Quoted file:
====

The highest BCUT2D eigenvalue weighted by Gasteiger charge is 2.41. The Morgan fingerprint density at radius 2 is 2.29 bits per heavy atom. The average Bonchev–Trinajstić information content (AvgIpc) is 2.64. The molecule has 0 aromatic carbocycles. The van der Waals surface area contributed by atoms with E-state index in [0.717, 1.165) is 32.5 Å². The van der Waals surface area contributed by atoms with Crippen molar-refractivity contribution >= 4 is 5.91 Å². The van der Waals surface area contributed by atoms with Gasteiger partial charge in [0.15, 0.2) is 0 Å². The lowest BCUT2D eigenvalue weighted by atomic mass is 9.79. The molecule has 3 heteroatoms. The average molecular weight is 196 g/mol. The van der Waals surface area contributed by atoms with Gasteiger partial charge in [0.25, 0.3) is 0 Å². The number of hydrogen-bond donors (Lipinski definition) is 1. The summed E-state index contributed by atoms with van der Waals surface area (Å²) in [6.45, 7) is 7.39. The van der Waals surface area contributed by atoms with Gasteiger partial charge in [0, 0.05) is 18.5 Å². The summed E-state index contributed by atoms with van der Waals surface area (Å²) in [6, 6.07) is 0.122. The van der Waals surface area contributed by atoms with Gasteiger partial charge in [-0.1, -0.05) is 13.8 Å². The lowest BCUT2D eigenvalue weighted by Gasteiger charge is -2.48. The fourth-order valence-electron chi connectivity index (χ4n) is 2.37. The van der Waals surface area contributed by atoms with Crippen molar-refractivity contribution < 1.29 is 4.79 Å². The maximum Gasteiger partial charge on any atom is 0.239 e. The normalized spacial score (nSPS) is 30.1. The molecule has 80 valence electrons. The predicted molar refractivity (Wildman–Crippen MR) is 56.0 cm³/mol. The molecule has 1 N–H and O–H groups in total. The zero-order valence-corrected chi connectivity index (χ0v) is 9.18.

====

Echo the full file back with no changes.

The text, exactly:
The highest BCUT2D eigenvalue weighted by Gasteiger charge is 2.41. The Morgan fingerprint density at radius 2 is 2.29 bits per heavy atom. The average Bonchev–Trinajstić information content (AvgIpc) is 2.64. The molecule has 0 aromatic carbocycles. The van der Waals surface area contributed by atoms with E-state index in [0.717, 1.165) is 32.5 Å². The van der Waals surface area contributed by atoms with Crippen molar-refractivity contribution >= 4 is 5.91 Å². The van der Waals surface area contributed by atoms with Gasteiger partial charge in [0.15, 0.2) is 0 Å². The lowest BCUT2D eigenvalue weighted by atomic mass is 9.79. The molecule has 3 heteroatoms. The average molecular weight is 196 g/mol. The van der Waals surface area contributed by atoms with Gasteiger partial charge in [0.25, 0.3) is 0 Å². The number of hydrogen-bond donors (Lipinski definition) is 1. The summed E-state index contributed by atoms with van der Waals surface area (Å²) in [6.45, 7) is 7.39. The van der Waals surface area contributed by atoms with Gasteiger partial charge in [0, 0.05) is 18.5 Å². The summed E-state index contributed by atoms with van der Waals surface area (Å²) in [6, 6.07) is 0.122. The van der Waals surface area contributed by atoms with Gasteiger partial charge in [-0.1, -0.05) is 13.8 Å². The lowest BCUT2D eigenvalue weighted by Gasteiger charge is -2.48. The fourth-order valence-electron chi connectivity index (χ4n) is 2.37. The van der Waals surface area contributed by atoms with Crippen molar-refractivity contribution < 1.29 is 4.79 Å². The maximum Gasteiger partial charge on any atom is 0.239 e. The normalized spacial score (nSPS) is 30.1. The molecule has 80 valence electrons. The predicted molar refractivity (Wildman–Crippen MR) is 56.0 cm³/mol. The molecule has 1 N–H and O–H groups in total. The zero-order valence-corrected chi connectivity index (χ0v) is 9.18.